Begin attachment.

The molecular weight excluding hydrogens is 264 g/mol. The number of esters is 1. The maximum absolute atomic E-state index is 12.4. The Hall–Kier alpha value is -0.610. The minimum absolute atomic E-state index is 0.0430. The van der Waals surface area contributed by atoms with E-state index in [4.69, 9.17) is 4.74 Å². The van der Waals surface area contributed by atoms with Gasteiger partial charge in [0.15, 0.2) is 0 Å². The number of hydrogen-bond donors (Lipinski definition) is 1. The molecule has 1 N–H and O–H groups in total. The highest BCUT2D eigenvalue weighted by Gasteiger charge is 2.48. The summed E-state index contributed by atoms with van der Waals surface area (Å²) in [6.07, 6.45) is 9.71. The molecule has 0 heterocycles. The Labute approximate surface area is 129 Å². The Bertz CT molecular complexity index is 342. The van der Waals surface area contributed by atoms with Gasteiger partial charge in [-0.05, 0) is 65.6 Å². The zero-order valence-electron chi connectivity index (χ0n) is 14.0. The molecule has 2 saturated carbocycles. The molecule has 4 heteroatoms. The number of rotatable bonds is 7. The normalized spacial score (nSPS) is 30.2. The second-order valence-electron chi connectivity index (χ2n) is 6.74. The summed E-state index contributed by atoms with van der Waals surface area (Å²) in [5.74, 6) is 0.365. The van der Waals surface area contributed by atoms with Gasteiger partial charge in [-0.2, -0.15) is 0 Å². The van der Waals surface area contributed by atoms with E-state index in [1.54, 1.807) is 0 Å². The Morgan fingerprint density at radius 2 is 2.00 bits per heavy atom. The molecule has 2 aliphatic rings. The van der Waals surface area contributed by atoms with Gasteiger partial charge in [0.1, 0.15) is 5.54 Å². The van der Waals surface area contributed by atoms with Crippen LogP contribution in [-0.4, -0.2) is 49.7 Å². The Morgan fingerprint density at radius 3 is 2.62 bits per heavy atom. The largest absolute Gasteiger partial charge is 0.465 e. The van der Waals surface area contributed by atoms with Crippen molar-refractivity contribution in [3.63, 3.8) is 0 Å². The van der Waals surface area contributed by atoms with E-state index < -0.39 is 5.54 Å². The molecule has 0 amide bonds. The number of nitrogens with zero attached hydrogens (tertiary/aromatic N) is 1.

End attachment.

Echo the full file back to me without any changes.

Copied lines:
The molecular weight excluding hydrogens is 264 g/mol. The number of esters is 1. The maximum absolute atomic E-state index is 12.4. The Hall–Kier alpha value is -0.610. The minimum absolute atomic E-state index is 0.0430. The van der Waals surface area contributed by atoms with E-state index in [4.69, 9.17) is 4.74 Å². The van der Waals surface area contributed by atoms with Gasteiger partial charge in [0.15, 0.2) is 0 Å². The number of hydrogen-bond donors (Lipinski definition) is 1. The molecule has 1 N–H and O–H groups in total. The highest BCUT2D eigenvalue weighted by Gasteiger charge is 2.48. The summed E-state index contributed by atoms with van der Waals surface area (Å²) in [6.07, 6.45) is 9.71. The molecule has 0 heterocycles. The Labute approximate surface area is 129 Å². The Bertz CT molecular complexity index is 342. The van der Waals surface area contributed by atoms with Gasteiger partial charge in [-0.05, 0) is 65.6 Å². The zero-order valence-electron chi connectivity index (χ0n) is 14.0. The molecule has 2 saturated carbocycles. The molecule has 4 heteroatoms. The number of rotatable bonds is 7. The normalized spacial score (nSPS) is 30.2. The second-order valence-electron chi connectivity index (χ2n) is 6.74. The summed E-state index contributed by atoms with van der Waals surface area (Å²) in [5.74, 6) is 0.365. The van der Waals surface area contributed by atoms with Gasteiger partial charge in [-0.2, -0.15) is 0 Å². The van der Waals surface area contributed by atoms with E-state index in [1.54, 1.807) is 0 Å². The Morgan fingerprint density at radius 2 is 2.00 bits per heavy atom. The molecule has 2 aliphatic rings. The van der Waals surface area contributed by atoms with Gasteiger partial charge in [0.1, 0.15) is 5.54 Å². The van der Waals surface area contributed by atoms with Crippen LogP contribution in [-0.4, -0.2) is 49.7 Å². The Morgan fingerprint density at radius 3 is 2.62 bits per heavy atom. The largest absolute Gasteiger partial charge is 0.465 e. The van der Waals surface area contributed by atoms with Crippen molar-refractivity contribution in [3.63, 3.8) is 0 Å². The van der Waals surface area contributed by atoms with E-state index < -0.39 is 5.54 Å². The molecule has 0 amide bonds. The number of nitrogens with zero attached hydrogens (tertiary/aromatic N) is 1.